Ben makes some interesting points on VR’s potential, should something like the Rift really enter mainstream consumer consciousness, and I certainly don’t nay-say his points, and it was good to hear him precede his comments with “if” a lot of the time – too many commentators seem to think it’s a done deal where the Rift is concerned, and that may not be true, even if VR itself does go on to achieve popular consumer success, which would seem a given over time and as headsets become more ergonomic and portable.
His comments on AR, however, left me feeling that he’s could be seen as an example of someone getting so close to a subject, it warps their perception somewhat. He boldly states the AR has been around for ten years as a novelty and has yet to find its “killer app”.
Yet it could be argued that until very recently, and in terms of the home market the Rift is trying to address, VR was in precisely the same boat as he describes for AR: a decade (plus) old technology considered a novelty outside of the lab and specialist applications. It is still less than two years since the Rift started to seep into the public consciousness as a viable opportunity to help VR go mainstream (or at least, the technical consciousness).
In this respect, and when one looks at something like the castAR, it might be argued that it now occupies the same position as did Oculus Rift as little as 18 months ago. Like the Oculus, it has passed proof-of-concept, it has run a successful kickstarter and is now on the road to releasing prototype development units. Of course, there’s absolutely no guarantee of success or that it’ll attract a windfall investor like Marc Andreessen, but given where it is, I’d perhaps wouldn’t be so quick to seemingly marginalise AR’s potential as a consumer product when comparing it to VR’s current position.
The conversation did segue a couple of times, and I confess that in doing so, it did pique my interest a lot more. The first of these came in discussing the differences between what I would call emotional immersion (and he calls “investment”) and physical immersion. While I fully agree that coupling the former with the latter undoubtedly brings a person to a much deeper level of immersion than when seen of a screen alone, I do think Ben undersells the power of emotional immersion somewhat. I’d also venture to say it is something Linden Lab have recognised – hence the inclusion of the “first person” view in their Oculus implementation alongside of the familiar 3rd-person and Mouselook views.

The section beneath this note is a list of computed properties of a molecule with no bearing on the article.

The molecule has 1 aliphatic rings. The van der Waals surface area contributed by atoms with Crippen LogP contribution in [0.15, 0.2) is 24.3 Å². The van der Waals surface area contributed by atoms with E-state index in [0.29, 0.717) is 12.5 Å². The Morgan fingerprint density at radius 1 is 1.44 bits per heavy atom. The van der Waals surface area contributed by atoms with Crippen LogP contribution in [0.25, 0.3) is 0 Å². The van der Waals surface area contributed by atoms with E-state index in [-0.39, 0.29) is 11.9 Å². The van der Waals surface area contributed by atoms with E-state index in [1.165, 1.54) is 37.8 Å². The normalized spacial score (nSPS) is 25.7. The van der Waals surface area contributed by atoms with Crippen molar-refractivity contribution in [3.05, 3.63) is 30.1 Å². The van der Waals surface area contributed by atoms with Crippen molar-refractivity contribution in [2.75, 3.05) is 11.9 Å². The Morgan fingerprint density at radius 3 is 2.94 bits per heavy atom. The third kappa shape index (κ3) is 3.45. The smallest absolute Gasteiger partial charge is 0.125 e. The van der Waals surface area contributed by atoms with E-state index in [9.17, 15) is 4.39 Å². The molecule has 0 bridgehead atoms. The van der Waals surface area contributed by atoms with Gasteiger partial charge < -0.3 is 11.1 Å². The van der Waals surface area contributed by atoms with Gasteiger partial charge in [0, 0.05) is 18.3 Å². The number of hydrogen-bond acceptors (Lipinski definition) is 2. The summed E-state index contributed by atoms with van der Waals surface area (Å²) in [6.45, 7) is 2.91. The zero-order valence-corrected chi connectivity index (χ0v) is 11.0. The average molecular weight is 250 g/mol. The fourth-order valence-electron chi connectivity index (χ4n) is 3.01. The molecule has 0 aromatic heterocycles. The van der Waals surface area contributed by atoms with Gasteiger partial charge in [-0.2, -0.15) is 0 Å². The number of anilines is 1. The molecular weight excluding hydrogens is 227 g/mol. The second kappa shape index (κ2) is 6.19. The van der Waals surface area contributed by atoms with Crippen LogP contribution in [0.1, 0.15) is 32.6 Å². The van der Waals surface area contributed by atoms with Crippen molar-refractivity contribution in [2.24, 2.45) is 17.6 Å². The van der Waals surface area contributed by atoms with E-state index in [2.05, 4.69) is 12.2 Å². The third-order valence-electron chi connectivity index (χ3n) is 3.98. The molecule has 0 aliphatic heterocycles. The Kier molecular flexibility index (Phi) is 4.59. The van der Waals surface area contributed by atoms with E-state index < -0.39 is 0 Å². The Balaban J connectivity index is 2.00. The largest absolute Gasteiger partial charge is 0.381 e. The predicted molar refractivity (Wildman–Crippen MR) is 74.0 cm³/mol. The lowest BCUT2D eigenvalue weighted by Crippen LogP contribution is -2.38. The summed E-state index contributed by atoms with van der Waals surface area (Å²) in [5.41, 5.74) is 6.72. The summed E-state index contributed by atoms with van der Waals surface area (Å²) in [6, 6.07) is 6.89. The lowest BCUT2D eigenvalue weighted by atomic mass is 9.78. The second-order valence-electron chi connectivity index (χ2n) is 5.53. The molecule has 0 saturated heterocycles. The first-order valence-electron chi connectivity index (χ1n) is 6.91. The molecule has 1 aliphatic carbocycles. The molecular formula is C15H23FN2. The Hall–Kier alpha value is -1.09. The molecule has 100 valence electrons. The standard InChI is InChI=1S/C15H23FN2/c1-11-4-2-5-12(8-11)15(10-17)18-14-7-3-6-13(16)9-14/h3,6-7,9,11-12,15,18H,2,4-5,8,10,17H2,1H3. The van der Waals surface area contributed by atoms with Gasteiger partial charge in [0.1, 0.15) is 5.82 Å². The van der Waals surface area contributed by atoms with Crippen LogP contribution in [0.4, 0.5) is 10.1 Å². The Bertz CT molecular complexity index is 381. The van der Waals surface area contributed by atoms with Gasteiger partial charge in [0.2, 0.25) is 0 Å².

The other point at which my interest was particularly piqued came when the discussion turned to Second Life’s power as a blank creative canvas also being its Achilles heel. I found it interesting that Lang, as a “non-SL” user immediately pointed to this as an issue and then went on to touch upon the way modern education practices perhaps stifle creativity in youngsters. This is a point made by Robin Woods back in episode 10 of The Drax Files, and it was interesting hearing someone ostensibly from “outside” SL make the same point. Sadly (for me at least), this line of discussion quickly switched back to speculative VR hardware, and my interest diminished.
For the VR enthusiast, this is doubtless be an interesting segment. While I found it to be broadly interesting. However, as mentioned at the top of this piece, I struggled with it in places, largely because that feeling of VR fatigue, and there has certainly been a lot of focus on the subject in TDFRH since it launched. As it is, the reason this review is lagging behind the podcast is that I had to wait a good day or so before I could actually sit down and listen to it again in order to put coherent thoughts to virtual paper.
But, despite my VR fatigue, I can’t leave without mentioning a video I came across from Gamespot. They were also at GDC, and in the video, the reality of the virtual is debated from two sides of the gaming coin.
Congratulations to Cinnamon Mistwood on winning the Leap Motion. Don’t forget there’s another chance to win a device on the draxfiles SL feed.